The suit also names chief executive Mark Zuckerberg, Chief Financial Officer David Wehner and the company’s head of global affairs and communications, Nick Clegg, alleging that they knew the company was falsely representing how its products affected users but didn’t correct the record.
A Meta spokesperson said the suit was “without merit” in an email to The Washington Post. “We will defend ourselves vigorously.”
The lawsuit is based on revelations stemming from what’s known as the Facebook Papers, a trove of internal documents that shows the social media giant privately and meticulously tracked real-world harms exacerbated by its platforms, ignored warnings from its employees about the risks of their design decisions and exposed vulnerable communities to a cocktail of dangerous content.
Whistleblower Frances Haugen provided the documents to the U.S. Securities and Exchange Commission and Congress. Redacted versions were reviewed by a consortium of news organizations, including The Washington Post, which obtained additional internal documents and conducted interviews with dozens of current and former Facebook employees.
The company’s stock fell sharply after the revelations. Within roughly a month, they shed $54.08 apiece, Yost’s office said in a news release, “causing OPERS and other Facebook investors to lose more than $100 billion.”
The company’s stock has since recovered from those late October lows, when shares traded near $312. They closed Tuesday at $342.96, which is nearly 10 percent off the record high it reached in September.
The lawsuit is seeking more than $100 billion in damages and calling on the company to make “significant reforms” to ensure more transparency about its internal practices.
The lawsuit alleges the company violated federal securities laws by misleading the public about how its algorithms affect minors in an effort to boost stock prices. It was filed in U.S. District Court of Northern California, where Meta has its headquarters.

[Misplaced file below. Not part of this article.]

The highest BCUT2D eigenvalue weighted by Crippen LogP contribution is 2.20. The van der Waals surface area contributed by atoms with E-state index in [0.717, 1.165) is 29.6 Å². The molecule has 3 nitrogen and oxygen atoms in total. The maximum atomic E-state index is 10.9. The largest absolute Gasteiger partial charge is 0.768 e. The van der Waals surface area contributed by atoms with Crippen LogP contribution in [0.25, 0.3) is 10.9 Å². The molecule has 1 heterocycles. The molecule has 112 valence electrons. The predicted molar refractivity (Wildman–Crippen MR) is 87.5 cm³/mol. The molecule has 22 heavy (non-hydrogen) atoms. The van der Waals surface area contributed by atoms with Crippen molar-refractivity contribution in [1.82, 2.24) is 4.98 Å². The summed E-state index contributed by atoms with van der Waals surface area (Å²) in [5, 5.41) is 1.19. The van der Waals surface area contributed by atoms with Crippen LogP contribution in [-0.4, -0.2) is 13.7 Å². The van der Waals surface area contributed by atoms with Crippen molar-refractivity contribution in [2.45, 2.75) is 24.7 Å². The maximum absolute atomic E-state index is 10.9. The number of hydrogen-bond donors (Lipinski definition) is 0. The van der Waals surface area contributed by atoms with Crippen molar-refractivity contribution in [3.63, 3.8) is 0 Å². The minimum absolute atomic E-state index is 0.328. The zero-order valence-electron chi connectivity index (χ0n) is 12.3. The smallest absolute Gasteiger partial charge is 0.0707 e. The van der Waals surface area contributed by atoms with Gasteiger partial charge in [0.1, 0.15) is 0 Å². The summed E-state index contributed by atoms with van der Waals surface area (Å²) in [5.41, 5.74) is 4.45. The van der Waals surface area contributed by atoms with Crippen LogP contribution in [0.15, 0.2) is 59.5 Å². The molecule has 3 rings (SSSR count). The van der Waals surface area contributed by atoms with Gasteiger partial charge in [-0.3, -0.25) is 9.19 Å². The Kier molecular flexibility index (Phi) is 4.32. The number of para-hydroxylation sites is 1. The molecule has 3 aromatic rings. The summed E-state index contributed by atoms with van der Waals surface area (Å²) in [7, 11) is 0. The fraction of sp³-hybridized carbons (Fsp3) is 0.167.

Jeff Chester, executive director of the Center for Digital Democracy, an advocacy group, said investors and pension funds could present serious challenges for the company if they seek redress in light of Haugen’s revelations. He also said Zuckerberg’s tenure as chief executive could now be in play, because questions about his ability to manage the company in a trustworthy manner are now a focus of litigation against the company.
“Until now, [Meta] has been able to either quash calls for regulation or hasn’t experienced serious economic damage due to its bad behavior (such as the $5b FTC fine),” Chester said in an email. “But with growing calls for the SEC to act, as well as what will be a wave of lawsuits focused on the company’s financial improprieties, there are likely to be consequences.”
The $5 billion refers to a 2019 settlement the company reached with the Federal Trade Commission after a series of massive privacy mishaps.
Meanwhile, the company is still responding to an antitrust lawsuit by the regulator that, if successful in court, could force Meta sell acquisitions that have been key to its success, including its WhatsApp and Instagram platforms. The agency has argued that Facebook sought to neutralize nascent competitors by gobbling them up through an “anticompetitive acquisition strategy.”
In early November, the company said it would end its use of facial recognition software. The move comes after it agreed to pay $650 million to resolve a privacy lawsuit that alleged it used photo face-tagging and other biometric data without the permission of its users.